The event was designed to draw the community together. Literally.

Handfuls of colouring-in pages on children’s tables instructed little artists to imagine and draw themselves in the ‘New Northcote’, while a range of community groups proudly showcased their mahi in the area.

The Connecting Northcote Information evening was a chance for Kāinga Ora to join with organisations working towards improving the town and community, by delivering new homes and amenities, upgrading green spaces, and reducing waste.

Regional Director North and West Taina Jones acknowledged the extensive work various groups have put towards regeneration and improving the area, and essentially “connecting people to whenua (land).”

“We cannot not do this alone. Thriving communities take collective support and effort.”

Taina noted it was special to be able to get together and share kai and information given the impact COVID-19 has had restricting community events.

“Three years is a long time.”

Kāinga Ora Senior Development Manager Claire Laybourne told residents to expect the opening of several green spaces by Christmas.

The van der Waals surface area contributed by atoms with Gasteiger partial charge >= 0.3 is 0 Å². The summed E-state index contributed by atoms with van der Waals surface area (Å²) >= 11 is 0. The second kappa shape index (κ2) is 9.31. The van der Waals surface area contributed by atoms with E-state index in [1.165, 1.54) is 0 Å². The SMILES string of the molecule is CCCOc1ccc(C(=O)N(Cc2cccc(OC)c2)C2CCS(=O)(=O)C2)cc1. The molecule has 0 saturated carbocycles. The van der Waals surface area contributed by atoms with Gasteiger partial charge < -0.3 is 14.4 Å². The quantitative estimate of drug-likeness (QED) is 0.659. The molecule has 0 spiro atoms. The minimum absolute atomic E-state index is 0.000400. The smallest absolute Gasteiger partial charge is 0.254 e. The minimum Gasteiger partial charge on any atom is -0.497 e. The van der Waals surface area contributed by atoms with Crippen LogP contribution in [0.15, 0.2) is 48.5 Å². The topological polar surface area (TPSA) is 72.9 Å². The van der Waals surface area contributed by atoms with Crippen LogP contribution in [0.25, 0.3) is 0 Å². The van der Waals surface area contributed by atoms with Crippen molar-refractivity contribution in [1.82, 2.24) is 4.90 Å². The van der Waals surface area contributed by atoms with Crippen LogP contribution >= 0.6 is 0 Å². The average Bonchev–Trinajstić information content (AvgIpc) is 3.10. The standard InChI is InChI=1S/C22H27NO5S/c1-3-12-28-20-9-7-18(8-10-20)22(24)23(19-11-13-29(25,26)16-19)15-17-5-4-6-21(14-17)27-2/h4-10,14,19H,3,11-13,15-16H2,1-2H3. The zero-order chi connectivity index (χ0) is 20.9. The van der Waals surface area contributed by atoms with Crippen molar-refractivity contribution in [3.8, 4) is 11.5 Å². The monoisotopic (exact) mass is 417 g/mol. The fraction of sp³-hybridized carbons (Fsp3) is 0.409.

These include; Cadness Loop Reserve – with play equipment for children of different ages, the schools edge part of the wider Te Ara Awataha, (the green walkway which follows the former Awataha Steam to the sea), and Greenslade reserve, which is re-opening after extensive stormwater works. Greenslade Reserve is a Healthy Waters project constructed by Piritahi. It will open with new walkways and a series of ponds making up the urban rain garden.

Heaps of local and Auckland-wide organisations joined in, including Eke Panuku Development Auckland, infrastructure alliance Piritahi,  Kaipatiki Local Board and Kaipatiki Community Facilities Trust, among many others.

Kāinga Ora, through Northcote Development, expects to deliver 1,700 affordable, market and new state homes and three new pocket parks in Northcote by the end of 2026.

Northcote Development is one of five large scale projects Kāinga Ora is delivering in Auckland. There are similar developments in Porirua and Te Kauwhata.

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Page updated: 23 November 2022